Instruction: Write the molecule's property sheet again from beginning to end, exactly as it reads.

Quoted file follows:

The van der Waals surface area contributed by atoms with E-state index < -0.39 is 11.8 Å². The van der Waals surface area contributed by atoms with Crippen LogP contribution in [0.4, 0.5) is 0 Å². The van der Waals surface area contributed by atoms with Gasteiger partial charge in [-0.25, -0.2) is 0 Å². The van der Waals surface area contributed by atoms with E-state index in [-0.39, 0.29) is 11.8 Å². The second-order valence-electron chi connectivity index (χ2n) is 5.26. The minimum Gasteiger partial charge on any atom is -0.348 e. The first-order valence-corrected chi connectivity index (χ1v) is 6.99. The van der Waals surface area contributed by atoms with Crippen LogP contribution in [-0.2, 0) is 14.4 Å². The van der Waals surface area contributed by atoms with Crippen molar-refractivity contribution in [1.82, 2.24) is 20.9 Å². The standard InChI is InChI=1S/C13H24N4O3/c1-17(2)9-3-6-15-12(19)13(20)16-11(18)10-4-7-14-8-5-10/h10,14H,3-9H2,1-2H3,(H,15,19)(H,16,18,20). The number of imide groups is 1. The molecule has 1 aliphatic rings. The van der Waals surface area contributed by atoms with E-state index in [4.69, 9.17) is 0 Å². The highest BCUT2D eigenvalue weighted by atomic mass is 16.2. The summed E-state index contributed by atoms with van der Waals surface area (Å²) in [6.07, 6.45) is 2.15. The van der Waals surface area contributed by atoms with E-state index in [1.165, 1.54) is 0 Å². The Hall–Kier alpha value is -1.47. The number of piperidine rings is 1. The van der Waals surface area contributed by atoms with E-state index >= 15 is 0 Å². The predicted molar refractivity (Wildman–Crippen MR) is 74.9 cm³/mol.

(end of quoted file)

The van der Waals surface area contributed by atoms with E-state index < -0.39 is 11.8 Å². The van der Waals surface area contributed by atoms with Crippen LogP contribution in [0.4, 0.5) is 0 Å². The van der Waals surface area contributed by atoms with Gasteiger partial charge in [-0.25, -0.2) is 0 Å². The van der Waals surface area contributed by atoms with E-state index in [-0.39, 0.29) is 11.8 Å². The second-order valence-electron chi connectivity index (χ2n) is 5.26. The minimum Gasteiger partial charge on any atom is -0.348 e. The first-order valence-corrected chi connectivity index (χ1v) is 6.99. The van der Waals surface area contributed by atoms with Crippen LogP contribution in [-0.2, 0) is 14.4 Å². The van der Waals surface area contributed by atoms with Crippen molar-refractivity contribution in [1.82, 2.24) is 20.9 Å². The standard InChI is InChI=1S/C13H24N4O3/c1-17(2)9-3-6-15-12(19)13(20)16-11(18)10-4-7-14-8-5-10/h10,14H,3-9H2,1-2H3,(H,15,19)(H,16,18,20). The number of imide groups is 1. The molecule has 1 aliphatic rings. The van der Waals surface area contributed by atoms with E-state index in [4.69, 9.17) is 0 Å². The highest BCUT2D eigenvalue weighted by atomic mass is 16.2. The summed E-state index contributed by atoms with van der Waals surface area (Å²) in [6.07, 6.45) is 2.15. The van der Waals surface area contributed by atoms with E-state index in [1.165, 1.54) is 0 Å². The Hall–Kier alpha value is -1.47. The number of piperidine rings is 1. The van der Waals surface area contributed by atoms with E-state index >= 15 is 0 Å². The predicted molar refractivity (Wildman–Crippen MR) is 74.9 cm³/mol.